Pricing

The (Not So) Great British Getaway

By Nick Seagrave
April 1, 2014

There has been a lot of controversy in the UK just recently about the price that people pay for holidays (vacations for the US readership!). Peak time holiday prices have always been high, but recently there has been increased debate, stemming from a law introduced in September 2013 which removed the discretion that schools had to allow parents to take their children out of school for 10 days per year, to now only being able to do so in “exceptional circumstances.”

It seems that “exceptional circumstances” doesn’t stretch to taking children out of school to go on family holidays during off peak times. With the tightening of the rules there has been a large increase in the number of fines handed out. Individuals impacted have taken to social media to vent their anger, and a petition has even been created to demand price controls.

Suddenly, tour operators are being painted as villains, the vitriol in the press and social media almost matching that directed at much hated utility companies.

Interestingly, it turns out the fines levied may actually be less than the increased cost of going on holiday in some cases, so there may be an incentive to flout the law, if you are prepared to have a criminal record and risk a jail sentence to go with it. Indeed, it appears one company has had a look at the situation and added a “Customer Fines” element to their price waterfall.

So, is there anything we can learn from this mess:

Firstly, I fear the consumer may not have fully thought through the unintended consequences of their campaign.

Putting aside the fact that the government is unlikely to introduce the type of regulation demanded, if you were a tour operator what is the first thing you do in the unlikely event the government decided to regulate the industry so that prices were a maximum of 50% of off-peak price?

For me, I would be making sure that my peak season pocket price was protected. There are two ways that immediately spring to my mind to achieve this:

1.  Increase the price of off-peak holidays, so my peak prices did not break any cap – not great news for those who don’t have children and holiday in off peak times. I suspect a longer term consequence would be that some resorts would become unviable, close and reduce supply in peak time further.

2. Find ways of changing the relative value of their offerings in summer and winter. For example, winter holidays would be priced relatively higher bundled with all-inclusive options for food and activities, whereas the summer holidays would be de-bundled.

Let’s say though that prices were somehow kept artificially low in summer? Well since this is the B2C market and prices are elastic, low prices are going to lead to a surge in demand, the end result of which would be that some families won’t be able to go on holiday, not because of price but because those resorts have sold out.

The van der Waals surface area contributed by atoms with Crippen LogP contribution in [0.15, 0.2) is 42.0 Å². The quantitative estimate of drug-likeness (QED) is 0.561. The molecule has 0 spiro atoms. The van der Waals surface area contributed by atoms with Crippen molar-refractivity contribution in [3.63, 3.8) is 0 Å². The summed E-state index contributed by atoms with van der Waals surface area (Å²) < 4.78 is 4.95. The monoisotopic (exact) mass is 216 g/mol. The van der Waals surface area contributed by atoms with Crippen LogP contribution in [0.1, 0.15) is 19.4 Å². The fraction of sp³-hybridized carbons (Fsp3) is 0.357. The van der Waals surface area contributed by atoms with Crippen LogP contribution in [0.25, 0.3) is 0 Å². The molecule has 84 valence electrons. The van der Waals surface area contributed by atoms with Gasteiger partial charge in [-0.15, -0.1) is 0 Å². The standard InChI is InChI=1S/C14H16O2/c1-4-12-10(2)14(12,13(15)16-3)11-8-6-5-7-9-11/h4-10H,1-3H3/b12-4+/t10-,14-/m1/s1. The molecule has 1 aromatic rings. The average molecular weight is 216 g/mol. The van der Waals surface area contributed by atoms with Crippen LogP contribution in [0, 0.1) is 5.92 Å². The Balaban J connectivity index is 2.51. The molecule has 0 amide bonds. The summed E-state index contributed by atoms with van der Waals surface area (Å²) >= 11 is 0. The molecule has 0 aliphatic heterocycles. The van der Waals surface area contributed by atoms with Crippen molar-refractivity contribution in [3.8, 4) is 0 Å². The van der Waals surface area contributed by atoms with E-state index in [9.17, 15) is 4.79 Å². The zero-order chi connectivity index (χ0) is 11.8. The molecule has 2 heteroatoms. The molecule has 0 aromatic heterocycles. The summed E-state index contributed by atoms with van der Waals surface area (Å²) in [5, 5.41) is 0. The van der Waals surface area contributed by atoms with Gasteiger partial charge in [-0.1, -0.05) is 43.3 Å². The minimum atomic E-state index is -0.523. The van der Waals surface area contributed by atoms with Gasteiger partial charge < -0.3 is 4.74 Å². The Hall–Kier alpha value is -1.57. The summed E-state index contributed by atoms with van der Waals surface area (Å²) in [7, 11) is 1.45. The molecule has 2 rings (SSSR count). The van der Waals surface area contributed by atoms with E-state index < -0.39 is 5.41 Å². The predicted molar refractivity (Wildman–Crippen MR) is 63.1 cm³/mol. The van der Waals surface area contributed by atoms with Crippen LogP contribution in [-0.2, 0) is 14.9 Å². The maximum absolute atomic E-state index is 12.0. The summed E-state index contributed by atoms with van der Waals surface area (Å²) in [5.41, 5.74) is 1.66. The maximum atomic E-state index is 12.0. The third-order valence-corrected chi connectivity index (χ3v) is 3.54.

There is a further lesson here for companies that want to avoid becoming perceived as price gougers.

In the first article I linked to above, the following quote from Center Parcs, a leading operator of family orientated outdoor pursuits, caught my eye:

“We reduce our prices significantly during off-peak periods to reflect the lower demand at these times,” it said, adding that it reinvested “millions of pounds each year” into its holiday villages.

Here Center Parcs is trying to do two things:

1. They are trying to change the conversation so that the high prices are the anchor price and off-peak prices are a discount of the full price. This would probably be slightly more effective if their website didn’t do the exact opposite, setting a low anchor, as click bait to entice the user to find out more about their holidays.

2. They are trying to communicate the value of their offering. Although not the message I would have chosen (it seems to have been stolen from a utility company talking about power stations), they are setting out the value case for their prices, linking it to the quality of their resorts.

If you were a tour operator faced with impending price controls, what would you do to protect your margin?

  • holiday , off-peak price , peak price , price controls , value case

    Nick Seagrave

    As a Pricing Consultant at Vendavo, Nick’s role is to lead and facilitate discussions, understand and document client requirements, demonstrate software in the context of the client’s requirements and value proposition, develop software requirement specifications and assist on post-implementation value realization initiatives. Nick has played a key role in the requirements capture at several clients in the Industrial Manufacturing and Chemicals industries. Prior to Vendavo, Nick worked in the Pricing and Costing team at npower, one of the UK’s leading energy companies. There, he specialized in costing and pricing of energy deals in the B2B market space.